Poland's November 11 Independence Day holiday has become the go-to place for bigots to see and be seen, as white supremacists numbering in the tens of thousands travel from the US, Sweden, Hungary, Slovakia and many other locations to unite with Polish nationalists at what since 2009 has become an increasingly public display of global xenophobia and racism.
‘We Want God' is the branded catchphrase for Warsaw's 2017 march, quoting lyrics from a Polish religious song that was surprisingly referenced by US President Donald Trump in a speech during a July visit to the northern European capital city.
But, despite repeated references to a god, the November 11 march has nothing to do with religion, according to Rafal Pankowski, head of the anti-extremist association Never Again.
"We know that Donald Trump is not the most religious man, and I think that most of the organizers are not very religious, either," Pankowski said, cited by Stripes.com.
"But they use Christianity as a kind of identity marker, which is mostly about being anti-Islam."
Pankowski calculates that the Warsaw march is now the world's largest gathering of far-right extremists.
The We Want God march organizers trace their organization to groups active in the anti-Semitic movement prior to World War II, according to Stars and Stripes.
In a nod to the movement's increasing global reach, US white supremacist Richard Spencer had been scheduled to deliver a keynote address in Warsaw on Friday until the Polish government prevented the notorious racist's entry into the country.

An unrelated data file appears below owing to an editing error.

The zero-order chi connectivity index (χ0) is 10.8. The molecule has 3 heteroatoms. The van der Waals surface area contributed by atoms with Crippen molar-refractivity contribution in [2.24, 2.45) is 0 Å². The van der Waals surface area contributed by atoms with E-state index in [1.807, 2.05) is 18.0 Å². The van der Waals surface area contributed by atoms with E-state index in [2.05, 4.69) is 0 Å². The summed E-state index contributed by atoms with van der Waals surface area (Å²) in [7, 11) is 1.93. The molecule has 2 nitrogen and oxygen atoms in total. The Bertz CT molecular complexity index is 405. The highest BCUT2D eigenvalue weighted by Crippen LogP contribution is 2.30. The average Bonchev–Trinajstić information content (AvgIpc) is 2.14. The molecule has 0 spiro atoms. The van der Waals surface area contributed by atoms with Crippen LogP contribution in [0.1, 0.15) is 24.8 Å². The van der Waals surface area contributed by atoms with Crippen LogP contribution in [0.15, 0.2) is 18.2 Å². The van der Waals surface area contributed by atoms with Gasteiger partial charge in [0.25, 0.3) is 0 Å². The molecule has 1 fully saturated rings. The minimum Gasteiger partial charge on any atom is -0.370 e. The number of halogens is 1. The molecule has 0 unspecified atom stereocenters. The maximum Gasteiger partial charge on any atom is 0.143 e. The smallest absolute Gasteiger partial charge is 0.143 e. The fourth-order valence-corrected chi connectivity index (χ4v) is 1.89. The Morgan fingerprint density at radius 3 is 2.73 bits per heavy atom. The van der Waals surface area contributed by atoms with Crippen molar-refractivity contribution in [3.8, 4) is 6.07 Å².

Anti-migrant sentiment of a particularly white supremacist flavor runs high in the region, as central Europe and the Baltics — including a large representation of marchers from Latvia, Belarus, Ukraine, Estonia, Hungary and Poland — have flocked to Warsaw to mark the annual event.
Fascist and racist sentiment is known to increase in difficult economic times, a puzzling point, as quality of life indicators in the region are now much improved over recent times; following earlier wars, occupations and a history of oppressive government.
"Central Europe is living the happiest time in its history," according to Slovakian think tank Institute for Public Affairs President Grigorij Meseznikov.
"Never was life in this region as prosperous as it is today," Meseznikov added.
"If you look at Slovakia, the situation 25 years ago was much worse. There was high inflation and unemployment higher than 20 percent, yet we didn't have a fascist party in the parliament," he said, adding, "Today, we really have a functioning economy, low inflation, declining unemployment; we are in the EU and NATO…. And nevertheless there are fascists in the parliament," cited by Stripes.
Increasing anger toward established elites as a result of burgeoning global economic inequality has fueled membership in far-right parties in Europe, which has resulted in some surprising political gains, particularly in Germany, Austria and the Czech Republic.